Child Custody Evaluations – What To Expect

The primary emotion most people experience in a child custody evaluation is raw panic. If that’s where you are, please know you’re not alone. The purpose of this page is to help you anticipate some of the questions and issues that will come up so you can deal with them in a more relaxed way. That will make it better for you and for your child.

What’s Going To Happen

The judge, or the parties if they are able to agree, will select an independent child custody evaluator. Typically, this would be a mental health professional who specializes in dealing with children or adolescents and is specificially attuned to their needs. The evaluator would be neutral – that is, not trying to press for result or the other. The evaluator will visit with you, with the other parent, and with the child or children. The evaluator typically would visit both parties’ homes to get a better understanding of the environment in which the child would live. Depending on the evaluator’s skills and outlook, the evaluator might give one or more psychological tests to the parents or the child or children.

The evaluator typically would produce a written report. Depending on the orientation in your court, that report might be provided confidentially to the judge, but would more typically be provided to both parties and to the judge.

A child custody evaluation typically is finished in a matter of a few weeks. Experienced child custody evaluators know that the parties they interview are extremely nervous and edgy.

A child custody evaluation is inherently subjective. Let no one argue otherwise. You always hope that evaluator will search for the alternative that’s best for the child, and clearly most evaluators at least attempt to do that. Click here to read the Guidelines for Child Custody Evaluations in Divorce Proceedings from the American Psychological Association.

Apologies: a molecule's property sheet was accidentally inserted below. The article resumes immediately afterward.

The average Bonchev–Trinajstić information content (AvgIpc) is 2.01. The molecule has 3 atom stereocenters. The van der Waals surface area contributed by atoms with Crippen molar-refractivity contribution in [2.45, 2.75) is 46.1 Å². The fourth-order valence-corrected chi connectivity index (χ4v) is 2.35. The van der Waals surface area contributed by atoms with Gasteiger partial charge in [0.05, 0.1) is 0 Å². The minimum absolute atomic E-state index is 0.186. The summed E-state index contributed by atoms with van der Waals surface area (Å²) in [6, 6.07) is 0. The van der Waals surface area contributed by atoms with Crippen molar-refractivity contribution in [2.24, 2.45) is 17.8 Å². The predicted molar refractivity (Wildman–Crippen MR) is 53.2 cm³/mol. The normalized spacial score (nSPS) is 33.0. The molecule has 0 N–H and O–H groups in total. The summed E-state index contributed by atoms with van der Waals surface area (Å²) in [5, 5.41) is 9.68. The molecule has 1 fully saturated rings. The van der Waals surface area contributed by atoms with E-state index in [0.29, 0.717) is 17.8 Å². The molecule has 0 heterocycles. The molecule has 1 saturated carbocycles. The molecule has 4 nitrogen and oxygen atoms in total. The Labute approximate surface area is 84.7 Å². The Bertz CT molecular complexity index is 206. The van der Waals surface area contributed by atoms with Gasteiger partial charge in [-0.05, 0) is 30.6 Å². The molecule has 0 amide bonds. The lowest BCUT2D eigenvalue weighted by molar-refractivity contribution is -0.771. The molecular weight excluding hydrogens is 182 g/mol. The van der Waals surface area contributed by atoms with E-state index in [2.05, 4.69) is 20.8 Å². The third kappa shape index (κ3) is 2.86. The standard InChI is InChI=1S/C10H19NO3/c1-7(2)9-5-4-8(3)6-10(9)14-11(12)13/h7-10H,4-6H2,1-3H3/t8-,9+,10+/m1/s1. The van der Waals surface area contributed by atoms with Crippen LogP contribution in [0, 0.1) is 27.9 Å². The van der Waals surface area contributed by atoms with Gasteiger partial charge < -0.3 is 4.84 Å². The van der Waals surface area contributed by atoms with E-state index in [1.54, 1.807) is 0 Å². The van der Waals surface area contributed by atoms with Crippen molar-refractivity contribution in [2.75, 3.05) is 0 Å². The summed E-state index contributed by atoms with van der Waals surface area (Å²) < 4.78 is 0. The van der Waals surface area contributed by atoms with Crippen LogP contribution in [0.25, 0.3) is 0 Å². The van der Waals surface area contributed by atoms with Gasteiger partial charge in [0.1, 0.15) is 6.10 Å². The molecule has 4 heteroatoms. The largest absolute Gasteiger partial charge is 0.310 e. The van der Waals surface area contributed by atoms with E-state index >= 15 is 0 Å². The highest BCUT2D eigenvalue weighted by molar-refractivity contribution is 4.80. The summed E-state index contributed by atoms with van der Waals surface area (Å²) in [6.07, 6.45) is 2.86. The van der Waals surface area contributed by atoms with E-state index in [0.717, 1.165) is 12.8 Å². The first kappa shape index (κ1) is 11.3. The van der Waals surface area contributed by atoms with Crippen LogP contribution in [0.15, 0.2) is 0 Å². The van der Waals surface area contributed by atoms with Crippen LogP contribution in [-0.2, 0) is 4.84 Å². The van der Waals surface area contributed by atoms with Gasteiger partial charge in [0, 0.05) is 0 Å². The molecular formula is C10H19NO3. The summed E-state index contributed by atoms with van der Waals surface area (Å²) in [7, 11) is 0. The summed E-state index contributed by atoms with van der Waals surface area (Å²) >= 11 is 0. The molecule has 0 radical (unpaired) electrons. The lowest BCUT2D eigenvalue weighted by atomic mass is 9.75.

However, evaluators are nothing if not human. In addition to their professionalism, they bring to the process their prejudices, dislikes, foibles, and fears – some they know about and others they could never identify.

The evaluator doesn’t “rule” on custody as a judge would. Rather, the evaluator carefully gathers and organizes information for the judge to use in making the ruling. That having been said, however, the evaluator’s report typically would clearly express a preference for one arrangement over the other (if not, the judge would be unhappy with the evaluator, and evaluators always want the judge to be happy with them so they’ll get more work).

How Can I Improve the Odds?

There’s actually relatively little you can do now to change the determination of a child custody evaluator. The most important advice I can offer is to be yourself. If you’re trying to present yourself in a way that’s not genuine, it will be all too apparent.

Beyond that, if the evaluator will be spending time in your residence, make sure it’s clean and orderly. Have a trusted friend walk through your residence with you and alert you to idiosyncrasies that might seem perfectly natural to you but might cause concern for others.

When you talk to the evaluator, be circumspect about the other parent. Even the other parent may seem evil to you, the impression you want to create is one of calm and stability, not of shrillness and panic.

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